It has been reported that the owners of the Karan Mahal also known as Taleh Manzil situated on the famous Gupkar Road are looking for a buyer. They seem to have seen the writing on the wall. The invisible verdict of history. The Palace has been the Private Residence of the last scion of the Dogra dynasty. It is the most ideally located Palace with a panoramic view of both the Dal Lake as well as the Pir Panjal Range of mountains. This must be the last piece of property of the Dogra Royalty left in Kashmir. It is probably the last item on the auction list of the “Royalty on Sale” in the Kashmir valley. The main Palace was earlier sold to Oberois (East India Hotels Limited) and subsequently to the Grand Intercontinental chain. It is at the moment functioning as the best available Hotel in Srinagar. The next Palace known as Hari Niwas is being readied as the official residence of the State Chief Minister. It has 60 rooms and its renovation is expected to cost Rs.12 crores to the state exchequer. The lands below the Palace on the banks of the Dal Lake have already been purchased by Gausia Enterprises, a company owned by a Kashmiri presently resident in Dubai. It is reported that the company is planning to set up an amusement park even though no constructions are allowed here. The amusement park would be an environmental disaster on the banks of the dying Dal Lake. The last nail in its coffin! On the subject of this “Royal Sale” one has to admit that history has sometimes very strange way of levelling people. The fate of this last vestige of the Dogra dynasty reminds one about the Treaty of Amritsar when the entire Kashmiri population with their land, houses, cattle, and everything else was sold by the British to this dynasty for a paltry sum of rupees seventy five lakhs (NanukShahee). They had come to own the whole country by the infamous and humiliating deed. It was an unprecedented sale of sending an entire nation into slavery. The sale was clinched by the British who consider themselves at present among the leaders of the free world. They committed an unpardonable sin of putting an entire population in perpetual bondage. The mistake of 1846 was compounded by them in 1947 at the time of quitting the Indian sub-continent by manipulating a further bondage of Kashmiris to two conflicting neighbours created by them by stoking communal fires so as to keep their fingers perpetually in the sub-continental pie! Some articles of the Treaty of Amritsar make an interesting reading in the light of the proposed sale of the last vestige of Dogra rule in the valley. The Article 1 states, “The British Government transfers and makes over for ever in independent possession to Maharajah Gulab Singh and the heirs male of his body all the hilly or mountainous country with its dependencies situated to the eastward of the River Indus and the westward of the River Ravi including Chamba and excluding Lahul, being part of the territories ceded to the British Government by the Lahore State according to the provisions of Article IV of the Treaty of Lahore, dated 9th March, 1846.” The Article 3 specifies the price to be paid for this transfer. “In consideration of the transfer made to him and his heirs by the provisions of the foregoing article Maharajah Gulab Singh will pay to the British Government the sum of seventy-five lakhs of rupees (Nanukshahee), fifty lakhs to be paid on or before the 1st October of the current year, A.D., 1846.”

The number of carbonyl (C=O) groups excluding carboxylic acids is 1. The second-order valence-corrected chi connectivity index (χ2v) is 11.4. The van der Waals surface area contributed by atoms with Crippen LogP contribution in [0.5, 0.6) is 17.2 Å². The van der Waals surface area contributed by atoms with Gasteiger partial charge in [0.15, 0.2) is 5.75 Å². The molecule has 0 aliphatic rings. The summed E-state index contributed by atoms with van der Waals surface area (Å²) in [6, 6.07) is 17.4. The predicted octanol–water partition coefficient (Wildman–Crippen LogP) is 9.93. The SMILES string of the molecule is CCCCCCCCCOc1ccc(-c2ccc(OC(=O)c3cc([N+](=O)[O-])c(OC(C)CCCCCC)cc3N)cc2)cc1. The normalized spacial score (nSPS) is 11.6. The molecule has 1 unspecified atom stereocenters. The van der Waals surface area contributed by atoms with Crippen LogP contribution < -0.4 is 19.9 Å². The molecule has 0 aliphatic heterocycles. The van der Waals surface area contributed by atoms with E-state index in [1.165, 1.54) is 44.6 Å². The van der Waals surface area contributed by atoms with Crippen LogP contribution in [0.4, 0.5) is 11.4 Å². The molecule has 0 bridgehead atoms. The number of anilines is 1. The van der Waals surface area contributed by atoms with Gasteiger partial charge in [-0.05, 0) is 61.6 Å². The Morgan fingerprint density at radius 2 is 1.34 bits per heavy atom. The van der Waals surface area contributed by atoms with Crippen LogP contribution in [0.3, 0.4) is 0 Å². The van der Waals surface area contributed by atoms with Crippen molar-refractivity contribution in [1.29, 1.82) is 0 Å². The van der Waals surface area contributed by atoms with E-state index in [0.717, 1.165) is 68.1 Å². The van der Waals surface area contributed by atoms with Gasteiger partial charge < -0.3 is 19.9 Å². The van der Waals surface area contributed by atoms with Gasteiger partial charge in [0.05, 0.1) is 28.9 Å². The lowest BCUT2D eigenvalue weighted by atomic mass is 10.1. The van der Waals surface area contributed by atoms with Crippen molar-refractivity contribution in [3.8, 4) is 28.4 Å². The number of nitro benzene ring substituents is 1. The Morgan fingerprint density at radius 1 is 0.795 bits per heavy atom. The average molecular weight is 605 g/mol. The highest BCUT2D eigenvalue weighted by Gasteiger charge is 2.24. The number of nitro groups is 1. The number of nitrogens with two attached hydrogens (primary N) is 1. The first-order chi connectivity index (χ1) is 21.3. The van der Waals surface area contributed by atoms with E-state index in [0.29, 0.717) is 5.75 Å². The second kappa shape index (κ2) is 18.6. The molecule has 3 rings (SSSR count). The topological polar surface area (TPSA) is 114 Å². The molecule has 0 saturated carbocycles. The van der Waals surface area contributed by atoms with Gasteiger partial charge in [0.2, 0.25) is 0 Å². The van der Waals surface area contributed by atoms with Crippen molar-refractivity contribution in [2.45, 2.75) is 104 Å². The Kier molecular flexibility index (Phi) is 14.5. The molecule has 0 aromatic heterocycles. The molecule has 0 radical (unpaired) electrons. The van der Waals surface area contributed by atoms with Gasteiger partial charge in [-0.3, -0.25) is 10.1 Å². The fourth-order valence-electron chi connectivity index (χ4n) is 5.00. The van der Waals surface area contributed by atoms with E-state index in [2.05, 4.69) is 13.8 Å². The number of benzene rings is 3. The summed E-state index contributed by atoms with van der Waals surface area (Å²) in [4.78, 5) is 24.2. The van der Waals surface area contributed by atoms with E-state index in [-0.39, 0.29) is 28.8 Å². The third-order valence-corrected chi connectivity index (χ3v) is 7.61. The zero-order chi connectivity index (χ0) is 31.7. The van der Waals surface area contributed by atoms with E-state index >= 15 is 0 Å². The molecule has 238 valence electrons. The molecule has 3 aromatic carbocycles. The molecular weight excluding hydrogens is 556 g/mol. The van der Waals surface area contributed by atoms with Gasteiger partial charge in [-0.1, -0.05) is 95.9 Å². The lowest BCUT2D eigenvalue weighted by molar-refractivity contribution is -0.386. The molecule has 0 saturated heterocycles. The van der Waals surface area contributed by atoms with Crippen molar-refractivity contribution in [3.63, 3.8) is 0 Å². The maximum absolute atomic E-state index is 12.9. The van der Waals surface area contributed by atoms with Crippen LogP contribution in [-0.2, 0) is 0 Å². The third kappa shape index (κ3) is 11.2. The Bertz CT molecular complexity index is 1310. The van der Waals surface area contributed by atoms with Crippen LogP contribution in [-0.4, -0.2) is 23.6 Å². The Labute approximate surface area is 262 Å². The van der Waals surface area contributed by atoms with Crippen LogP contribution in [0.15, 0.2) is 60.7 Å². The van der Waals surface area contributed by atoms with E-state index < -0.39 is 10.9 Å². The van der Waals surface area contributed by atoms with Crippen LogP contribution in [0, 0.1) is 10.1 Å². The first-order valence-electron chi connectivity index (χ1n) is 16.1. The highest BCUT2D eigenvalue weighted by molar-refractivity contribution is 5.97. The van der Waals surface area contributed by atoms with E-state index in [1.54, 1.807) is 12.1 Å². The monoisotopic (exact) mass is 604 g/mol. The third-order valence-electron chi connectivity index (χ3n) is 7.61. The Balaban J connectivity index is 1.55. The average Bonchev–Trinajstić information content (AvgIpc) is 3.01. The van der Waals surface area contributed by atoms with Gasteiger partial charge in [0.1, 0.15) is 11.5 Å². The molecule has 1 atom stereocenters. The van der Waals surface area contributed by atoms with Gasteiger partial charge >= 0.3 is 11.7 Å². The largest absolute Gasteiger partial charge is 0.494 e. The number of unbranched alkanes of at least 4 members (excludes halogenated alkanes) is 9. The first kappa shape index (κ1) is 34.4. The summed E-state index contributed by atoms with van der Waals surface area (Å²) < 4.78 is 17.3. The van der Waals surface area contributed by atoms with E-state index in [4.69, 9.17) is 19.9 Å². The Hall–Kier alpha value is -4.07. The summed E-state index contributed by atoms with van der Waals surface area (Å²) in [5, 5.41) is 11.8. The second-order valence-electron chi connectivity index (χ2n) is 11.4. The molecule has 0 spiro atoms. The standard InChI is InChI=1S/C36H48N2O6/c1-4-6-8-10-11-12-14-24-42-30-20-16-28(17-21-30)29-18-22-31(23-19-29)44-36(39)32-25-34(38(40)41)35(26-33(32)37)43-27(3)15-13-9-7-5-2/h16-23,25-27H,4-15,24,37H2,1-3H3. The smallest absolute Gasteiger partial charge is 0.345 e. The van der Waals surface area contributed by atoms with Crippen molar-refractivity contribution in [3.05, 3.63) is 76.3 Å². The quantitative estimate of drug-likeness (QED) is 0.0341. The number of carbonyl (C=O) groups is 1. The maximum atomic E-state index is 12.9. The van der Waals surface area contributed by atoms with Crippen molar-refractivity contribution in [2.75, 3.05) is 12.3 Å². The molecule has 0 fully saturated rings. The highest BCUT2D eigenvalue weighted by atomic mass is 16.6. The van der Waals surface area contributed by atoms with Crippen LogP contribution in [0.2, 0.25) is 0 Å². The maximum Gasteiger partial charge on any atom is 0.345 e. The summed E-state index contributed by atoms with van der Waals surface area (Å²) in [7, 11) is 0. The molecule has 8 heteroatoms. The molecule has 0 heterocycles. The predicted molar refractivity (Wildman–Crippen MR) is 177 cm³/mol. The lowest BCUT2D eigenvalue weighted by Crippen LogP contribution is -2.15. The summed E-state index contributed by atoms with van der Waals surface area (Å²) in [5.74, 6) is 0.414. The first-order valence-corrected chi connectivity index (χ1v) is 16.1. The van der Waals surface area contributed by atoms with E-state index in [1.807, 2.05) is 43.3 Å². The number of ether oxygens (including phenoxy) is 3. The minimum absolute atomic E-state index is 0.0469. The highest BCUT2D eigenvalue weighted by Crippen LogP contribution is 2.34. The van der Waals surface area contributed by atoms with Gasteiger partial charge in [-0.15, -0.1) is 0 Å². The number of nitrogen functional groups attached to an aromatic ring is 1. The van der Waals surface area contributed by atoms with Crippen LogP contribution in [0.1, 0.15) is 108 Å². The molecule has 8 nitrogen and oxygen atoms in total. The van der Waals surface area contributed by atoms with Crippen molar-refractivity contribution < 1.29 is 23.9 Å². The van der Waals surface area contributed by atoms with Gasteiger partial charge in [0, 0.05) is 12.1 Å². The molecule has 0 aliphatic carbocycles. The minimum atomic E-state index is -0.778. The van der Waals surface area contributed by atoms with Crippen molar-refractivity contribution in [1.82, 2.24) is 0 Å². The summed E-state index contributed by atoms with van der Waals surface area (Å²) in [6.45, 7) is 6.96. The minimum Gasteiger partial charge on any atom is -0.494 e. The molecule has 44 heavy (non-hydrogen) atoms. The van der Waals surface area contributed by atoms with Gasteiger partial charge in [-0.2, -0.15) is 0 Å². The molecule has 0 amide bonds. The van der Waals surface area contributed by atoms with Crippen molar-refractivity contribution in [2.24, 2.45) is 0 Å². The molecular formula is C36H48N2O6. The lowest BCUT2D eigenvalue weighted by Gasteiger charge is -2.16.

The treaty made Maharaja acknowledge the supremacy of the British Government and in token of that he had to pay an annual tribute which is specified in Article 10. “Maharajah Gulab Singh acknowledges the supremacy of the British Government and will in token of such supremacy present annually to the British Government one horse, twelve shawl goats of approved breed (six male and six female) and three pairs of Cashmere shawls.” The last King of this dynasty which ruled over Kashmiris for over 100 years sold them into a larger bondage by virtue of his “Instrument of Accession”. In this document he states, “I Shriman Inder Mahinder Rajrajeswar Maharajadhiraj Shri Hari Singhji, Jammu & Kashmir Naresh Tatha Tibbet adi Deshadhipati, Ruler of Jammu & Kashmir State, in the exercise of my Sovereignty in and over my said State do hereby execute this my Instrument of Accession and I hereby declare that I accede to the Dominion of India with the intent that the Governor General of India, the Dominion Legislature, the Federal Court and any other Dominion authority established for the purposes of the Dominion shall by virtue of this my Instrument of Accession but subject always to the terms thereof, and for the purposes only of the Dominion, exercise in relation to the State of Jammu & Kashmir such functions as may be vested in them by or under the Government of India Act, 1935, as in force in the Dominion of India, on the 15th day of August 1947.” The document further specifies that it is binding on all the successors of the Maharaja. “I hereby declare that I execute this Instrument on behalf of this State and that any reference in this Instrument to me or to the Ruler of the State is to be construed as including a reference to my heirs and successors.” The most tragic part of both these deeds is that there is absolutely no mention of the inhabitants of this unfortunate land-the Kashmiris! They have been treated worst than cattle. The British had the cheek to demand a horse and 12 Pashmina goats every year from the Maharaja but did not bother about the fate of the local people. A detailed reading of both the documents reveals that the people of Kashmir seem to have been non-existent for the parties entering into these deeds. But history has its own way of delivering judgement at the right time. History’s first irony was that the last Dogra ruler had to leave the state in unusual conditions. He died in exile in Mumbai. The second irony has been that the dynasty had to wind up everything in Kashmir and has been selling even their property here through some questionable deals! The founder of the dynasty could never have imagined that things would come to such a pass. Kashmiris may derive vicarious pleasure from the fate of Dogra dynasty. The martyrs of 1931 who gave their blood for ridding the valley of the autocratic rule stand partially vindicated. Their old perpetrators have almost vanished from the valley, notwithstanding the new ones. However, Kashmiris are yet to reach the goal which the movement of 1931 had aimed to attain. At the present moment they are in a logjam. Yet, in spite of the worst type of oppression, they have not given up their struggle to reach the goal of ultimate emancipation. The valley has a large number of millioners who can easily afford to bid for this last symbol of autocratic rule. It would be a befitting tribute to the martyrs of 1931 if some patriotic and conscientious Kashmiri buys the Palace and converts it into a museum depicting the history of Kashmir’s Freedom Movement. That would help complete the history’s fair and just verdict!